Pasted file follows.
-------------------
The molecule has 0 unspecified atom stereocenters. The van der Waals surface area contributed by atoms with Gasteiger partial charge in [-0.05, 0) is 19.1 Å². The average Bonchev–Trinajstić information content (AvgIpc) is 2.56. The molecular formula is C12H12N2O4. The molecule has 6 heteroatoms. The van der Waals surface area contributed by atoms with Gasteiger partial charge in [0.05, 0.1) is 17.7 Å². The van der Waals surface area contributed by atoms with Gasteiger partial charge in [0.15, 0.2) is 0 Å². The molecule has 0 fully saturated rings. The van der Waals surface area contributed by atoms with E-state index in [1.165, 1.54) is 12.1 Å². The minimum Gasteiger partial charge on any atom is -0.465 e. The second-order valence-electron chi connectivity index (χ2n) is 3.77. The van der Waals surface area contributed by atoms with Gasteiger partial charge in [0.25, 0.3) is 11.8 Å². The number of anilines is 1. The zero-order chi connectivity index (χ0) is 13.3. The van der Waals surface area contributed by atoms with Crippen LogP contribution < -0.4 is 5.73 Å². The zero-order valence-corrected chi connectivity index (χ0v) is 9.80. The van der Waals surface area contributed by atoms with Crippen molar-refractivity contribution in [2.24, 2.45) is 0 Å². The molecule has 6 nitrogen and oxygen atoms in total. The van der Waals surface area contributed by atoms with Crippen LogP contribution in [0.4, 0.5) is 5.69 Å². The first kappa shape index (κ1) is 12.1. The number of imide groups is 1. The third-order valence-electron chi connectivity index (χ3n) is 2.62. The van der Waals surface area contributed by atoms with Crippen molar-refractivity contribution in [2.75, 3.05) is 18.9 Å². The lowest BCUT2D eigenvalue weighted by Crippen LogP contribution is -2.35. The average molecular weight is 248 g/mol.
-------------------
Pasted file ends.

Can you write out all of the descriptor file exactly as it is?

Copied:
The molecule has 0 unspecified atom stereocenters. The van der Waals surface area contributed by atoms with Gasteiger partial charge in [-0.05, 0) is 19.1 Å². The average Bonchev–Trinajstić information content (AvgIpc) is 2.56. The molecular formula is C12H12N2O4. The molecule has 6 heteroatoms. The van der Waals surface area contributed by atoms with Gasteiger partial charge in [0.05, 0.1) is 17.7 Å². The van der Waals surface area contributed by atoms with Gasteiger partial charge in [0.15, 0.2) is 0 Å². The molecule has 0 fully saturated rings. The van der Waals surface area contributed by atoms with E-state index in [1.165, 1.54) is 12.1 Å². The minimum Gasteiger partial charge on any atom is -0.465 e. The second-order valence-electron chi connectivity index (χ2n) is 3.77. The van der Waals surface area contributed by atoms with Gasteiger partial charge in [0.25, 0.3) is 11.8 Å². The number of anilines is 1. The zero-order chi connectivity index (χ0) is 13.3. The van der Waals surface area contributed by atoms with Crippen LogP contribution < -0.4 is 5.73 Å². The zero-order valence-corrected chi connectivity index (χ0v) is 9.80. The van der Waals surface area contributed by atoms with Crippen molar-refractivity contribution in [2.24, 2.45) is 0 Å². The molecule has 6 nitrogen and oxygen atoms in total. The van der Waals surface area contributed by atoms with Crippen LogP contribution in [0.4, 0.5) is 5.69 Å². The first kappa shape index (κ1) is 12.1. The number of imide groups is 1. The third-order valence-electron chi connectivity index (χ3n) is 2.62. The van der Waals surface area contributed by atoms with Crippen molar-refractivity contribution in [2.75, 3.05) is 18.9 Å². The lowest BCUT2D eigenvalue weighted by Crippen LogP contribution is -2.35. The average molecular weight is 248 g/mol.